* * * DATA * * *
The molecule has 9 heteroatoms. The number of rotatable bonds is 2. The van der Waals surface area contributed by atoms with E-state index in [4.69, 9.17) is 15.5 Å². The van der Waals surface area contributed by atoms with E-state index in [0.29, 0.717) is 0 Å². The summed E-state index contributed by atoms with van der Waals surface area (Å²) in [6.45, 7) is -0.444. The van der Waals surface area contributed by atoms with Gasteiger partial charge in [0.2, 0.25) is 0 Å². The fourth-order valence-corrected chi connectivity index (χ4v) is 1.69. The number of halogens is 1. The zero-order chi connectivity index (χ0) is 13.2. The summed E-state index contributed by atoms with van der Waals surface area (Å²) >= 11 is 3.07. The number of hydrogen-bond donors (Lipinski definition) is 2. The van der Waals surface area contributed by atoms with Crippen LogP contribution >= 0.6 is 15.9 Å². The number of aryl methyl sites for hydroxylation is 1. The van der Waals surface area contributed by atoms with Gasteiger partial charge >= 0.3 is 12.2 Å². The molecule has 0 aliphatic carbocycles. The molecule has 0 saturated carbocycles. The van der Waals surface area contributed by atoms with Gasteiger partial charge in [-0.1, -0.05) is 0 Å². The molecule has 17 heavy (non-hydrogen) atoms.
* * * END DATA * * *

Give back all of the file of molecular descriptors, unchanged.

The molecule has 9 heteroatoms. The number of rotatable bonds is 2. The van der Waals surface area contributed by atoms with E-state index in [4.69, 9.17) is 15.5 Å². The van der Waals surface area contributed by atoms with E-state index in [0.29, 0.717) is 0 Å². The summed E-state index contributed by atoms with van der Waals surface area (Å²) in [6.45, 7) is -0.444. The van der Waals surface area contributed by atoms with Gasteiger partial charge in [0.2, 0.25) is 0 Å². The fourth-order valence-corrected chi connectivity index (χ4v) is 1.69. The number of halogens is 1. The zero-order chi connectivity index (χ0) is 13.2. The summed E-state index contributed by atoms with van der Waals surface area (Å²) >= 11 is 3.07. The number of hydrogen-bond donors (Lipinski definition) is 2. The van der Waals surface area contributed by atoms with Crippen LogP contribution >= 0.6 is 15.9 Å². The number of aryl methyl sites for hydroxylation is 1. The van der Waals surface area contributed by atoms with Gasteiger partial charge >= 0.3 is 12.2 Å². The molecule has 0 aliphatic carbocycles. The molecule has 0 saturated carbocycles. The van der Waals surface area contributed by atoms with Gasteiger partial charge in [-0.1, -0.05) is 0 Å². The molecule has 17 heavy (non-hydrogen) atoms.